Before buying a drone, you need to ask yourself what you plan to do with it. Are you shooting movies? YouTube videos? Maybe you’re snapping TikToks? Are you just using it to have fun and capture a few memories?
Surprisingly, the new DJI Mini 3 Pro works for most of those purposes better than you’d imagine. Sure, it’s not going to be used in Hollywood blockbusters, but if you want to see a device that looks and feels like a toy punch above its weight class, keep reading.
The DJI Mini 3 Pro features a beast of a camera. The footage blew me away specifically with how well it works under low-light due to a new dual ISO. In my experience, the Mini 3 Pro is the best drone for everyone that I’ve used since it packs so much into its highly desirable sub-250 gram frame. This weight limit is important since it means the drone can be flown without a license in Canada and the U.S.
What’s new and why it matters
This year there are several upgrades packed into the DJI Mini 3 Pro, so it’s hard to know where to start, but for me, the best new features are the camera upgrades.
DJI has increased the sensor size slightly this year to 1/1.3 of an inch. This means it can get a pixel size of 2.4μm, which captures more light than the previous Mini drone. Combine this with a new f/1.7 aperture on the Lens and the new HDR processing, and you get stunning low-light imagery. The drone does get a little noisy under low light, but it’s manageable and makes the DJI Mini 3 Pro way more powerful than the Mini 2.
When the sensor isn’t pixel binning, you can also take excellent-looking RAW images with the full 48-megapixel sensor. I’m used to smaller drones like the Mini 3 snapping pictures similar in quality to a smartphone camera, but DJI’s latest offering actually beats a lot of smartphones. The sharpness and clarity is astounding. My only complaint is that it’s disappointing you can’t focus on objects that are close to the camera.
The wingspan of the Mini 3 Pro is even wider than the Mini 2. The Propellers are a little longer too.
The extra processing power that unlocks improved low-light performance also allows you to record 4K 60fps footage, so you can get that excellent slow motion pan in the sky. However, you need to make sure you have a fast enough microSD card that supports it. That feature never became available to me during my review unit, so most of the video I shot for the video review was 4K 30fps on Auto since I didn’t have a chance to test the ND filters either. Still, it turned out pretty great.
I’ll also mention that DJI tacked a new D-Cine-like colour profile that’s set up for grading, which is another plus that makes this drone more accessible to creators wanting to capture a wider range of colours.
There’s one other important camera setting available here — vertical video. DJI has reengineered the drone’s gimbal so it can flip the entire camera array sideways, letting creators film nativity in portrait orientation. If you make a lot of vertical videos, this makes the DJI Mini 3 Pro the best drone you can get for that.
Some of the more exciting and single creator-focused modes like ‘Active Track,’ ‘Master Shots’ and ‘Quick Shots’ are all disabled in the vertical shooting orientation. This is annoying and something I hope DJI fixes soon. You can always crop down horizontal footage, but this is an extra step that shouldn’t be necessary when the drone can shoot vertically so easily.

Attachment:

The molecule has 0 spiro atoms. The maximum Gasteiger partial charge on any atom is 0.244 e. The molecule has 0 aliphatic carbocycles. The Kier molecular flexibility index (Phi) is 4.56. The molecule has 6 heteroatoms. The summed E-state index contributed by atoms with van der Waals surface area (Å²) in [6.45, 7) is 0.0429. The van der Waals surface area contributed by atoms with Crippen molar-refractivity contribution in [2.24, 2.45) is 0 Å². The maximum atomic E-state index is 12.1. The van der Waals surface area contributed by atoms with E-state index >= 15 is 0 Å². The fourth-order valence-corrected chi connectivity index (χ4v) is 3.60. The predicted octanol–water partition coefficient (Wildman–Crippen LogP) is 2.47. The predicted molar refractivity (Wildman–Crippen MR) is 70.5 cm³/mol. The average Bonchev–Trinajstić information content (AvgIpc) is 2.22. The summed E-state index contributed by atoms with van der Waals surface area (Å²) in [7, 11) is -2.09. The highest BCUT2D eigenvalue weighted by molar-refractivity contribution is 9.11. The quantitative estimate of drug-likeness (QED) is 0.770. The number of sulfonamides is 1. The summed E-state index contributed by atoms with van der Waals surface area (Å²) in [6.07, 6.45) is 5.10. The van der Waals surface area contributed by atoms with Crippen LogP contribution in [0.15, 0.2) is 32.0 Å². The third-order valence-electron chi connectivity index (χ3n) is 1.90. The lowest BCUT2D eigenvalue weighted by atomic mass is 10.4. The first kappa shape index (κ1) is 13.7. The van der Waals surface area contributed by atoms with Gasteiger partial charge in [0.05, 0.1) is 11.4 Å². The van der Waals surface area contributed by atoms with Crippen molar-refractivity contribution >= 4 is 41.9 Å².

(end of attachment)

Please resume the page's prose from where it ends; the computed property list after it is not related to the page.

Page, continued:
When you’re shooting horizontal, these features work extremely well. During my tests, the Active Track mode responded expertly while I walked around. It was able to follow me through trees, crowds of people and over a bridge. The experience felt pretty amazing. I even cropped this footage in for a vertical video, and it held up well enough.
The final new feature is a design that incorporates the tracking sensors. DJI says the widened wingspan, longer propellers and smoother body shape help the little drone stay more stable in the sky. In my tests, the DJI Mini 3 Pro still got pushed around more than the larger Mavic 3, but it was stable enough.
However, the sensors unlock a lot of potential since they can track people, cars and pets, to follow them around like a little dash camera for your life. It’s astounding when it works, but since there are only sensors on the front and bottom, you need to be careful to make sure the drone doesn’t go sideways into things.
Overall, the Mini 3 Pro takes pretty much all of the desirable features from the DJI Air series of drones and puts it into a sub-250g body which means that it can be flown without a drone license, and it’s pocketable. This instantly makes the DJI Mini 3 Pro the most convenient on the market, which means a lot when you’re using a drone since they take so much practice and setup to get good with.
A sharper eye in the sky
The front ‘Lens hood’ area twists off so pilots can install tiny ND filters.
Right away you can notice a small bump in quality in still images over the Mini 2. This doesn’t sound exciting, but the Mini 2 was already really decent, so the extra sharpness that the Mini 3 Pro adds to the equation makes the images pop. In lower light situations, the game changes and the Mini 3 Pro performed way better with less noise and a stunning dynamic range.